Here is some information about LGBT Cambodia:
The David Kato Vision & Voice Award for 2014 has gone to Cambodian transgender activist Sou Sotheavy. Now 75 years old, she has spent the last two decades working to establish a national network of organizations to support lesbian, gay, bisexual, and transgender (LGBT) people across the country. The award provides winners with a global media platform and a $10,000 grant to support their efforts. Read more.
To see a public prezis on LGBTQ in Cambodia (pretty self-explanatory):
Several same-sex weddings in Cambodia are discussed in “The Hidden History of Same Sex Marriage in Asia,” a Buzzfeed article from October 2013.
January 2014: The first Cambodia National Lesbian, Gay, Bisexual and Transgender (LGBT) Open Community Dialogue was held in Phnom Penh bringing together key stakeholders working on rights and health issues in the country, including development partners, civil society organizations, LGBT human rights advocates, researchers and academics. Read the story from the Phnom Penh Post.
December 2013: “Seila, a tall, heavily made-up woman with orange-blonde hair, said she was in a park in Siem Reap last year when policemen approached her, put a gun to her head and told her if she ran, they would shoot. Her only crime, she says, is being transgender, which in Cambodia, advocates contend, is more than enough. Legally, the Kingdom’s Constitution protects the equal rights of its citizens regardless of gender identity or sexual orientation. But at an International Human Rights Day discussion yesterday, NGOs and activists say increasing anecdotal evidence shows that incidents of bigotry, harassment and abuse are commonplace….” Read the Phnom Penh Post story.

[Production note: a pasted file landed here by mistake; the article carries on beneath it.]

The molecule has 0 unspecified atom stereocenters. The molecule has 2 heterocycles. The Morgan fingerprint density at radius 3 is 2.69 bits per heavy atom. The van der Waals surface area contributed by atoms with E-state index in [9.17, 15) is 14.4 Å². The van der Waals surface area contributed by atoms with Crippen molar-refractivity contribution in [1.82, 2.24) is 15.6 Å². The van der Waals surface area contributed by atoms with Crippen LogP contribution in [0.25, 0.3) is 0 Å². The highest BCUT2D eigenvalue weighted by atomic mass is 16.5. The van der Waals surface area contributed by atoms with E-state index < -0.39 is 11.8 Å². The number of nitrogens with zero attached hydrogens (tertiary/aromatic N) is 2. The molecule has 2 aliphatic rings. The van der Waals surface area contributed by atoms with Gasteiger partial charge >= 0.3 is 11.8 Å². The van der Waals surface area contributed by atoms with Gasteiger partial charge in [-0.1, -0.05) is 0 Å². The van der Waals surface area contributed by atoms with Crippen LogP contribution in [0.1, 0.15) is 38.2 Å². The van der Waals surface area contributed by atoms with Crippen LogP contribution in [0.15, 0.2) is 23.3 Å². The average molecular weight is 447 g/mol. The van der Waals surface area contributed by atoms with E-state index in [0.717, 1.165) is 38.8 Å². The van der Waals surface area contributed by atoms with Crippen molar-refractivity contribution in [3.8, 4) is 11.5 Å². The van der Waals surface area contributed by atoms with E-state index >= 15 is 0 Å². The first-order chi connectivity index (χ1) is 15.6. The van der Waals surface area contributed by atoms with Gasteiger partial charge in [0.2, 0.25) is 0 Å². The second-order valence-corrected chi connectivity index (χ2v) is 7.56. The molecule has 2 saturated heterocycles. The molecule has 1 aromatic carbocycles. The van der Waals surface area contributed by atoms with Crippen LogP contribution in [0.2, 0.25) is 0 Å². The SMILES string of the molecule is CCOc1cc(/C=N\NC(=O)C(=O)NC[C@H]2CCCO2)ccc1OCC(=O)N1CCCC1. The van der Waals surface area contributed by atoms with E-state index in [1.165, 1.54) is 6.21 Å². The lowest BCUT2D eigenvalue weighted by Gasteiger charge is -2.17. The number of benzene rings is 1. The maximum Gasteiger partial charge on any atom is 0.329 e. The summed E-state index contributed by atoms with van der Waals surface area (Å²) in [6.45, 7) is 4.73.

May 2013: Some lesbians who have lived together for years have been given recognition by village elders Also: Laws can’t stop lovers from marrying, from Phnom Penh Post
January 2013: “The Cambodian government should do more to ensure its policies are not being misused to discriminate against lesbian, gay, bisexual and transgender individuals, a report released by the Cambodian Center for Human Rights (CCHR) on Monday says. The report, based on interviews with about 300 LGBT individuals, their families, activists and local authorities and police, contends authorities tend to inappropriately target LGBT individuals when enforcing laws and policies created to maintain public order and combat sexual exploitation… Several community members CCHR interviewed said the Village Commune Safety Policy and the 2008 Law on the Suppression of Human Trafficking and Sexual Exploitation, in particular, were often used to crack down on LGBT lovers.” Read the Phnom Penh Post story.
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Societal Abuses, Discrimination, and Acts of Violence Based on Sexual Orientation and Gender Identity
There were no laws criminalizing consensual same-sex sexual conduct, nor was there official discrimination against lesbian, gay, bisexual, and transgender (LGBT) individuals, although some societal discrimination and stereotyping persisted, particularly in rural areas. In May several local businesses and NGOs hosted the eighth annual Phnom Penh Pride Festival, a week-long series of events that highlighted the LGBT community. The event enjoyed massive support from the local NGO community and also included LGBT representatives from neighboring countries.